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March 25, 2014


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So its pretty clear that total applicants will clock in around 52,000. Nice job by the schools beating the bushes for late apps.

The quality of the applicants will be huge though. If there is a steep decline in applicants with LSAT scores over 160, but a stabilization in applicants in the 145-155 range, then this cycle will do a lot of damage to the non-elite Top 50 schools.


Schools must be nervous about the 308,000 application statistic. Word is out re: scholarships and declining standards. I'd imagine that a lot of the 44,000 applicants to date have been applying to top schools, scholly schools, and one or two safety schools. No one wants to pay retail this year.

I suspect you'll see huge declines at the low end of the spectrum (e.g., a 20 percent drop at unranked schools).


Impressive haul. It will be interesting to see is what happens if/when the job market starts to show signs of robust growth.

In the two recession preceding the Great Recession we saw a surge in applications when the job market was weak and a fall in applications as the job market got going again. Since job market has been weak for 5+ years, we've seen both a surge in applications and fall in applications.

If the job market heats up again will more college graduates apply to law school because they see brighter times on the horizon? Or do they wade into the job market because they don't want to take themselves out of a strong job market for three whole years?


I would also guess that the "full-pay" students outside of the T14 is dropping even more dramatically. Yes, I agree that many students are applying to top schools and a safety, but if the safety doesn't come across with good financial aid, that student will not be there.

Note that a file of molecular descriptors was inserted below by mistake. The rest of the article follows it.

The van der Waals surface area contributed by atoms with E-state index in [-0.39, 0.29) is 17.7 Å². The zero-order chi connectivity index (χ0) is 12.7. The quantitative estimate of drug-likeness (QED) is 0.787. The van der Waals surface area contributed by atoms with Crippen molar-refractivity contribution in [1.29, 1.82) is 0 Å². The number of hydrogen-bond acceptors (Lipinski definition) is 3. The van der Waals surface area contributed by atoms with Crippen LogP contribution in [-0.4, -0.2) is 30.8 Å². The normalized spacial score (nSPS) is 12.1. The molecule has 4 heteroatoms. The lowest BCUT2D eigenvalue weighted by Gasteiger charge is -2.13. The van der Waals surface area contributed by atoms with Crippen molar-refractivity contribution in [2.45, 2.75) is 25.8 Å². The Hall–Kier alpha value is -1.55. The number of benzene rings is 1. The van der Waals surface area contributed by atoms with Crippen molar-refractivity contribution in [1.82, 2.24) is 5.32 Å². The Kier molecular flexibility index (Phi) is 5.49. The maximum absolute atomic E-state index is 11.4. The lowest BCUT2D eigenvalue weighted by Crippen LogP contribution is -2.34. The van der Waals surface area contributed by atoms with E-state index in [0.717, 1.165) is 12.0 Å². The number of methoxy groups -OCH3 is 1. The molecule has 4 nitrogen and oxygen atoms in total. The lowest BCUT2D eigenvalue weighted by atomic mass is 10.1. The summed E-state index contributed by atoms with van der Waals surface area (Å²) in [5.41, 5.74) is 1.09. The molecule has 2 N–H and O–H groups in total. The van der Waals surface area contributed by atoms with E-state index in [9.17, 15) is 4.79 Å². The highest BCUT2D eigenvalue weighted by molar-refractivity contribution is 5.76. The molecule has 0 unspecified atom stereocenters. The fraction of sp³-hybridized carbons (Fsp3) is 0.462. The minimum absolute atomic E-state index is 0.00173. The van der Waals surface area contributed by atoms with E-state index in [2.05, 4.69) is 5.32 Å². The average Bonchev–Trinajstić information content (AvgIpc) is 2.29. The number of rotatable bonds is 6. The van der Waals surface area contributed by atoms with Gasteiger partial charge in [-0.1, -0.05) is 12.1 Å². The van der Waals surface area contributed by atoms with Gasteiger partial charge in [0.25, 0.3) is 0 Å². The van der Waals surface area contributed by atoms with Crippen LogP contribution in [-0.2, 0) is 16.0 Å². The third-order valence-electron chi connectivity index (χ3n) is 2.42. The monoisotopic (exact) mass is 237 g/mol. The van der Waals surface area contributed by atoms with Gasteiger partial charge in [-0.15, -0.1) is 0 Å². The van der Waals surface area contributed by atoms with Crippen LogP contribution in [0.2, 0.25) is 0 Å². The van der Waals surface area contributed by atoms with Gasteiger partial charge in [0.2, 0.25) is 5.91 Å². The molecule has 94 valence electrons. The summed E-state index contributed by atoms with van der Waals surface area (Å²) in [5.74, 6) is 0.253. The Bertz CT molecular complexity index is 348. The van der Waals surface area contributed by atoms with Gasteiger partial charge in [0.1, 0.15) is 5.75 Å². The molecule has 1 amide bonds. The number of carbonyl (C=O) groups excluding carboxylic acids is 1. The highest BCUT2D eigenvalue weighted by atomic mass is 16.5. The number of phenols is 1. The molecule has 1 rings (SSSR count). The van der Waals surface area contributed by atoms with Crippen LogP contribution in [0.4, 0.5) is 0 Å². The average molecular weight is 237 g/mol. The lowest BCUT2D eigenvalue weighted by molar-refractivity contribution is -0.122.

I'll add that it is just stupifying that people continue to enroll in schools like George Mason, William and Mary, Brooklyn, Pepperdine, etc.

Assuming no significant scholarship, what is the thought process? Anyone want to guess?

*I understand that people who enroll in lower ranked schools just don't have a clue.

Steven Freedman (KU Law)

@LM - No need to wonder if applicants with strong LSAT scores are increasing or decreasing. LSAC publishes the data at the same time it releases overall numbers. Here's the latest as of March 21:

< 140 2,850 -11.5%
140–144 4,003 -7.7%
145–149 6,258 -12.4%
150–154 8,618 -10.5%
155–159 8,717 -11.0%
160–164 6,663 -10.9%
165–169 4,540 -6.5%
170–174 2,125 5.8%
175–180 573 7.1%

Hope this helps.


Thanks, Professor Freedman. The increase in the >170 LSATs has got to be a positive sign for the lower T-14 schools that have had to give up a point or two in median LSAT scores these last couple of years. On the other hand, it's precisely these high LSAT scorers that are most likely to be informed consumers about the state of law school admissions and will demand attractive scholarship packages as a condition of attending law school.


Thanks, Professor Freedman. That's great info!

My takeaways are the following:

1. The largest declines are clustered in the lowest scores. This is good news for the Country. The damage here will target low-ranked diploma mill schools (New England, Cooley), which rely almost exclusively on the most unqualified candidates. Not a bad thing in my opinion.

2. There is an uptick in the highest scores. Perhaps just a return to the norm? Anyway, good news for schools that want to hang around the T5.

3. Slightly bigger than average declines right throughout the middle. Middle of the pack T100 schools get hit hard by this because the T30 will absorb everyone above 164. The only way to get them is with big $. The middle of the pack will have to fight each other with discounts for average candidates now.


Of the 44,400 applicants to date, almost 7,000 have scores of 144 or below? In years past, these students would not get into law school.


Doing some quick math, and using some numbers from the last thread.
Assume 52,000 applicants.
30% of the LSAT takers to date scored over 160.
Assume that ratio holds.
52,000 * 30% = 15,600 applicants with LSATs over 160.
Assume 36,400 enroll (52,000 * 70%, a very conservative estimate).